National culture and dividend policy
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This interdisciplinary study examines how national culture affects corporate dividend policies. The dividend puzzle is one of the most studied, yet unresolved, issues in financial economics. Prior theoretical and empirical research has suggested several explanations of the dividend puzzle that are rooted mainly in agency, asymmetric information, “bird in hand”, and pecking order theories. The main intuition behind our analysis is that dividend policy may be determined not only by an objective assessment of the severity of agency and asymmetric information problems within a firm, but also by management's and investors’ subjective perceptions of these problems, which hinge on their national culture. Using Schwartz's national culture dimensions, Conservatism and Mastery, we find that Conservatism is positively related and Mastery negatively related to dividend payouts for a sample of 27,462 firm-years from 21 countries between 1995 and 2007. These effects are robust to controls for a wide variety of other determinants of dividend policy – including investor protection, stock market performance, financial system configuration, tax advantage, economic development, and dividend catering premium – and to alternative culture proxies and sub-period windows. Our findings that national culture affects perceptions of and responses to agency and information asymmetry have important implications for policymakers and multinational enterprises.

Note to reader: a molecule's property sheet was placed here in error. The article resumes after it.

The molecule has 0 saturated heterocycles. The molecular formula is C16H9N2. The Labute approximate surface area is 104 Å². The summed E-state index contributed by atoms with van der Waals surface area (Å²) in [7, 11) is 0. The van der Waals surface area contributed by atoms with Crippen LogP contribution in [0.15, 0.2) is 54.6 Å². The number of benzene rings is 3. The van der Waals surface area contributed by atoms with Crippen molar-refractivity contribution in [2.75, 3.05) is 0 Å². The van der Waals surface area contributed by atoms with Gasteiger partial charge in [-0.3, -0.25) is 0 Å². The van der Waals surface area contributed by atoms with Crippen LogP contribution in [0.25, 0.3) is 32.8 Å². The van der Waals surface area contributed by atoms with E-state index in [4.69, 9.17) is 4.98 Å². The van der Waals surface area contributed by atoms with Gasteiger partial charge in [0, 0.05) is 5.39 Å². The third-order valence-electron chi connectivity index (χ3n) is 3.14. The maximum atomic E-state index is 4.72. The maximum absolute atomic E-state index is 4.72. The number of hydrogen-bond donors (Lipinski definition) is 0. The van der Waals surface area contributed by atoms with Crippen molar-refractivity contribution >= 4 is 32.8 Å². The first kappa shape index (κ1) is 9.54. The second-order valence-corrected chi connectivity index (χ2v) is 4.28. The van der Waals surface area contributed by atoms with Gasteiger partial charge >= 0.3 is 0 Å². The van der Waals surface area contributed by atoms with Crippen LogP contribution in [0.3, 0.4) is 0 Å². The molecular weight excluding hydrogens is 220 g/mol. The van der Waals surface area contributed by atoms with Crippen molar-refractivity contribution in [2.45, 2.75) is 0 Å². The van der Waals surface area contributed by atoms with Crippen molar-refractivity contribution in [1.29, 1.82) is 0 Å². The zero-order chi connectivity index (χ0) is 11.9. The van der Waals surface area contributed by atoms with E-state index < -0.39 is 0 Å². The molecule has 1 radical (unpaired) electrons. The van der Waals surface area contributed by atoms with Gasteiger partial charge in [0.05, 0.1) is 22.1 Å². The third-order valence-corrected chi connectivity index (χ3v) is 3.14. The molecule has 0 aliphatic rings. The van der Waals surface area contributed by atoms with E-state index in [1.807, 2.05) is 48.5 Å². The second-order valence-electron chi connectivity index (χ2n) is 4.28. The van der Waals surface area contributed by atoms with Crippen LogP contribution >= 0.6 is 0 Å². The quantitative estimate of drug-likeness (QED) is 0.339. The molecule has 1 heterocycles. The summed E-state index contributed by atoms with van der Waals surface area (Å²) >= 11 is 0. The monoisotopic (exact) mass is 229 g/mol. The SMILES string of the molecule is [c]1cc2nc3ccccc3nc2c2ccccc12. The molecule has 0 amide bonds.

Keywordsnational culture dividend policy agency theory
We thank Lubomir Petrasek, Samir Saadi, Sadok El Ghoul, Walid Saffar, seminar participants at the University of South Carolina, and especially Cheol Eun (Consulting Editor) and three anonymous referees for their helpful suggestions. Our research has benefited from comments by participants at the 2008 Academy of International Business Meeting and the 2008 Financial Management Association Meeting. We acknowledge financial support from the Center for International Business Education and Research (CIBER) at the University of South Carolina for this research project. Omrane Guedhami acknowledges financial support from Canada's Social Sciences and Humanities Research Council (SSHRC).
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